Equinox Flower (彼岸花, Yasujiro Ozu, 1958)

Japanese golden age cinema is famed for its centring of female stories, but while it’s true that many of Yasujiro Ozu’s family dramas revolve around a young woman’s feelings towards marriage, the perspective is often surprisingly male. Equinox Flower (彼岸花, Higanbana), his first film in colour, marks something of a change in direction in its spirited defence of the young, but at heart is still a story as much about impending old age, the responsibilities of fatherhood, and changing times as it is about contemporary family dynamics or female agency. 

The father in question, Hirayama (Shin Saburi), is a high ranking executive with two daughters. The older, Setsuko (Ineko Arima), is working at another company, and the younger, Hisako (Miyuki Kuwano), is still in school. Marriage is on his mind because he’s just attended the wedding of an old school friend’s daughter at which he gave a speech, with his wife Kiyoko (Kinuyo Tanaka) sitting awkwardly next to him, describing the arranged marriage he had with her as “pragmatic, routine” while he envies the young couple’s “fortunate opportunity” to indulge in romance. He and Kiyoko idly discuss the idea of Setsuko’s marriage, it seems as if there is a promising match on the horizon, with Hirayama conflicted while Kiyoko is very much in favour of doing things the traditional way. She’s already mentioned it to her daughter, but all she does is smile demurely which seems to provoke different interpretations from each of the parents. 

While thinking about all of that, Hirayama receives a visit from an old friend who was a notable absence at the wedding asking him to check up on his daughter Fumiko (Yoshiko Kuga) who ran away from home two months ago to live with a musician after he tried to veto her intention to marry without consulting him. Hirayama is sympathetic, perhaps thinking his friend has acted foolishly and pushed his daughter away. After visiting the bar where she works, he comes to the conclusion that as long as she’s happy with her choice then everyone else should be too. That all goes out the window, however, when a young man, Taniguchi (Keiji Sada), visits him unexpectedly at work and asks for permission to marry Setsuko. Hirayama quite rudely asks him to leave and then irritatedly talks the matter over with Setsuko before petulantly refusing his consent, not because he objects to Taniguchi, but because he is hurt on emotional level that she hadn’t talked to him about this first (not least so that they stop worrying about arranging a marriage) while resentful that she’s gone behind his back and undercut his patriarchal authority.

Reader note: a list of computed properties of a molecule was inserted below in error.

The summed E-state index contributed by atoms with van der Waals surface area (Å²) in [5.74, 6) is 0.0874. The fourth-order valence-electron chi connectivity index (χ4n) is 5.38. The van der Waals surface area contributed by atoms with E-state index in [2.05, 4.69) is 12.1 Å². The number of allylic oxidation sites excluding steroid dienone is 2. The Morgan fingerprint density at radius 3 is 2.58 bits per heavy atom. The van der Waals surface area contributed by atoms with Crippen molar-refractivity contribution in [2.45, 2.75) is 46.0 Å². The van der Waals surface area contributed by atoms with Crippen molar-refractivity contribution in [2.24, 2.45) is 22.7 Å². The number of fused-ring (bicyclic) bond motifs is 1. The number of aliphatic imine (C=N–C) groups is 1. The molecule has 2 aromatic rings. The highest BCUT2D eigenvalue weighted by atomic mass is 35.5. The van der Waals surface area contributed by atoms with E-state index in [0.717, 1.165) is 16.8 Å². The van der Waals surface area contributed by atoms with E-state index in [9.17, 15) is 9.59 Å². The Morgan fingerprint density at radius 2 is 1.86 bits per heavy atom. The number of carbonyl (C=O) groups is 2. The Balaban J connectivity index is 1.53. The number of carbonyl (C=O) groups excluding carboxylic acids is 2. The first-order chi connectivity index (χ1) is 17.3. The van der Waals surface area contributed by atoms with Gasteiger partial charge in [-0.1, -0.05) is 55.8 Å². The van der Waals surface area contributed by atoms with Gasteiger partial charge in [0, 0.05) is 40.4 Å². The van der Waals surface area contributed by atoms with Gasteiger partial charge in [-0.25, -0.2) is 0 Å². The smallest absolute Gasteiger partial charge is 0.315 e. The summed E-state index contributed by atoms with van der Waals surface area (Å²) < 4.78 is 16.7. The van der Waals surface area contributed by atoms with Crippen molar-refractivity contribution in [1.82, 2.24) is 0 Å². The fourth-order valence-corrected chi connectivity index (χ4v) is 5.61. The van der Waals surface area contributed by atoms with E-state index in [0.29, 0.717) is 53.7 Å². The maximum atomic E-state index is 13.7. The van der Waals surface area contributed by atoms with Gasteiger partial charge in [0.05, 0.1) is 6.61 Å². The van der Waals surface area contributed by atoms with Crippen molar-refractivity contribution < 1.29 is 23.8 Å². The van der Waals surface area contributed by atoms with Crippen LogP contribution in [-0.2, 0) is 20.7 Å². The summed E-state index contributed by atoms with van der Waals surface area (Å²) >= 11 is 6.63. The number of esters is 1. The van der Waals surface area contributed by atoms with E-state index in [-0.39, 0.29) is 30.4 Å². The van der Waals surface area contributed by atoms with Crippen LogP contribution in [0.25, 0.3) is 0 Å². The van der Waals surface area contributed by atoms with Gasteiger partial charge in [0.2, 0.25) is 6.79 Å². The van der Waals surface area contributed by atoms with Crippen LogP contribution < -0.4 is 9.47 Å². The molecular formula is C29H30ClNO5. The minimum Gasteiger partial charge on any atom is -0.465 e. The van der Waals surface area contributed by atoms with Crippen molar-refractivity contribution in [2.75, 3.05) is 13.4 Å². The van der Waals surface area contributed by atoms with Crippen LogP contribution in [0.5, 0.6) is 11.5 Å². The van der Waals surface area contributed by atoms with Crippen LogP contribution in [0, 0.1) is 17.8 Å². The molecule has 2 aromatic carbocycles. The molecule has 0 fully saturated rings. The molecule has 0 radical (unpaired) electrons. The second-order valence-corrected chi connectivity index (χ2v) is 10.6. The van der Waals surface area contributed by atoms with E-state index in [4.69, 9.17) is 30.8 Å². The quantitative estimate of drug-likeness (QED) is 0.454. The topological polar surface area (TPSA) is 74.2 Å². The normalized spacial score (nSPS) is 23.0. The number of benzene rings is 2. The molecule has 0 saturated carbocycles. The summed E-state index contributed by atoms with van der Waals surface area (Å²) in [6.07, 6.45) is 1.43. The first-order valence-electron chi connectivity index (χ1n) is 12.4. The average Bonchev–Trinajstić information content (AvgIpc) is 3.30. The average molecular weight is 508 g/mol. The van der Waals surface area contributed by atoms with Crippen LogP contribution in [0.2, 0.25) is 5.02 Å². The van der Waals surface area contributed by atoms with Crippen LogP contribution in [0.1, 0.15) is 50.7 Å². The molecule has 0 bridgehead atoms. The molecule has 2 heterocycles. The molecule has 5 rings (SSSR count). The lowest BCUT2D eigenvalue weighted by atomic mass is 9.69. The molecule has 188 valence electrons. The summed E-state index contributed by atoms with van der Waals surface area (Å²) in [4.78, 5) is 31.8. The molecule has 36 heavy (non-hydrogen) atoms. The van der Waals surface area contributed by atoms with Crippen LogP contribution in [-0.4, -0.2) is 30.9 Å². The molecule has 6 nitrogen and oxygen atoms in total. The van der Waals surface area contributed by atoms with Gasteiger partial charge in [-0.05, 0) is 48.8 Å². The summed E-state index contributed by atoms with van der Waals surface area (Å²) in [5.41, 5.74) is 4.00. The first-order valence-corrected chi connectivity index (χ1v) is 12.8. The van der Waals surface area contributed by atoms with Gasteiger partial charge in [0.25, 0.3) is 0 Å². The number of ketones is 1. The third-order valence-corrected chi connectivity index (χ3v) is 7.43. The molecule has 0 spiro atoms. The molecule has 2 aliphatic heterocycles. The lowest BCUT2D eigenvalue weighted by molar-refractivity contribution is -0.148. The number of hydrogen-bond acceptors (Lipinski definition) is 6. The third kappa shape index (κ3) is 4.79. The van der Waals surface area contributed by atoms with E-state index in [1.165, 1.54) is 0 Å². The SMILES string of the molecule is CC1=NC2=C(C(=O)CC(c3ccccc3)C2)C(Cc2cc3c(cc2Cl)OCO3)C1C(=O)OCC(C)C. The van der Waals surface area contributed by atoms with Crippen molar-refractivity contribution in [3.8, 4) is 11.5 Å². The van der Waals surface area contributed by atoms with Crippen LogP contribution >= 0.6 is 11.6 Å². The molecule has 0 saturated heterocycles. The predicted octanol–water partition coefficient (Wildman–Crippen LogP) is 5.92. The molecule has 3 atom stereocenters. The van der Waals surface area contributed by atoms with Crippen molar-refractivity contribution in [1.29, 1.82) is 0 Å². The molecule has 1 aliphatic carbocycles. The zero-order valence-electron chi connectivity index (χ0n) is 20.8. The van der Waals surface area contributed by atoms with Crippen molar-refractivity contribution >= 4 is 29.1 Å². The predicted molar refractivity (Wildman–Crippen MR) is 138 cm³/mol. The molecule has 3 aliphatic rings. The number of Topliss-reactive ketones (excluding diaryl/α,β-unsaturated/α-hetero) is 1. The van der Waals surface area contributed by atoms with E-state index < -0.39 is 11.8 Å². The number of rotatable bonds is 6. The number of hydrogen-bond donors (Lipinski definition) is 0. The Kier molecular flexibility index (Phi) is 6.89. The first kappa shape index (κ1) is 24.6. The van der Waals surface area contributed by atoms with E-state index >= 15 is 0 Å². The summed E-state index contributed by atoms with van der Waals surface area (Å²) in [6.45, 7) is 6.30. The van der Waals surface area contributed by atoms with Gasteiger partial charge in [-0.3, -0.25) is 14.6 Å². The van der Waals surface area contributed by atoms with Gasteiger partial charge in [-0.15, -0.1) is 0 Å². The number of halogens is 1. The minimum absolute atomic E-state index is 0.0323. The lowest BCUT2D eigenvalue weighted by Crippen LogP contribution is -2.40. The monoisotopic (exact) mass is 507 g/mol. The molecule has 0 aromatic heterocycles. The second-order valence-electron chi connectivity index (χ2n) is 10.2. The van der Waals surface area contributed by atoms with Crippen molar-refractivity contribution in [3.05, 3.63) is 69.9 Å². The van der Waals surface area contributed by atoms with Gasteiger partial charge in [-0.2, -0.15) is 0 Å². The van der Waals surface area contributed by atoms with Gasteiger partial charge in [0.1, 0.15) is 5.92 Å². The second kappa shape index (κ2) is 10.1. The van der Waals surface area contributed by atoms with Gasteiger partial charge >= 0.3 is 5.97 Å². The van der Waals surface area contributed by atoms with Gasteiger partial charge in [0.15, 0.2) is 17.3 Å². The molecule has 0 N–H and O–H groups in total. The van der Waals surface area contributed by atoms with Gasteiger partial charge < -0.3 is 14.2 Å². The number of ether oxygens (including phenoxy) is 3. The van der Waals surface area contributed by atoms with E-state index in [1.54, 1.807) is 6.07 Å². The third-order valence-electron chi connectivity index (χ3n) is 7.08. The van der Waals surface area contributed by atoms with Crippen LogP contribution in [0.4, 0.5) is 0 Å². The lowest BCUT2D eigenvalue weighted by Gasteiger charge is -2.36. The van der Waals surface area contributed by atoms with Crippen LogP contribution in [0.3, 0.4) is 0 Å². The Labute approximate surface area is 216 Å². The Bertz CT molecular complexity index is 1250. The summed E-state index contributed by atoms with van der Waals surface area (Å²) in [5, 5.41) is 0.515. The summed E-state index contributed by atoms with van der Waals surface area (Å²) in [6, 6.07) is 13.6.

In addition to the changing nature of family dynamics, Hirayama is perhaps conscious of his advancing age, feeling himself increasingly obsolescent and therefore additionally wounded by this assault on his authority as a father. The generation gap, however, is all too present. Both Setsuko and Fumiko feel as if they simply cannot talk to their parents because they wouldn’t listen and will never understand. Yukiko (Fujiko Yamamoto), the daughter of another friend, feels something similar in her exasperation with her well-meaning single mother who keeps hatching plans to set her up with various men she isn’t interested in. Intellectually, Hirayama sides with the young, envying them their freedoms and advising Yukiko firstly not to marry at all, and then encouraging her desire to resist arranged marriages despite trying to foist them on his own daughters. 

Even Kiyoko eventually describes her husband’s continuing petulance as “inconsistent”. It seems obvious that Kiyoko is siding with her daughter, immediately taking a liking to Taniguchi who politely brought her home after she stormed out following an argument with her father, but she continues to behave as a “good wife” should, politely minding her husband while gently hoping that he will eventually come round. Only once pushed does she try to explain to him, again politely, that he’s being selfish and unreasonable, but he continues on in resentment while causing his daughter emotional pain simply for trying to find her own happiness rather letting him decide for her. Kiyoko is afraid that if it carries on like this, then Setsuko will, like Fumiko, eventually leave and they’ll lose her completely, something which Hirayama either hasn’t fully considered or is actively encouraging through his petulance. 

In the end the conclusion he comes to is that the parents will eventually have to give way or risk losing their children entirely. He tells both Fumiko and Yukiko that all parents want is for their children to be happy and so nothing else matters, but struggles to put his advice into practice when it comes to his own daughter. Like pretty much everyone in an Ozu film, Hirayama is a good, kind person, even if one struggling against himself as he contemplates a loss of authority, a change in standing, and the difficulty of dealing with complex emotions as a man in a patriarchal society. Predictably, it’s women who essentially bully him into making better decisions, Yukiko “interfering” in the nicest of ways, while his wife makes it clear that though she thinks he’s wrong she will continue to stand by him if only in the hope he will eventually see the light. “Life is absurd, we’re not all perfect” he admits, only later realising how his stubborn foolishness may have caused unnecessary suffering to those he loves the most.


Currently streaming in the UK via BFI Player as part of Japan 2020. Also available to stream in the US via Criterion Channel.

Original trailer (no subtitles)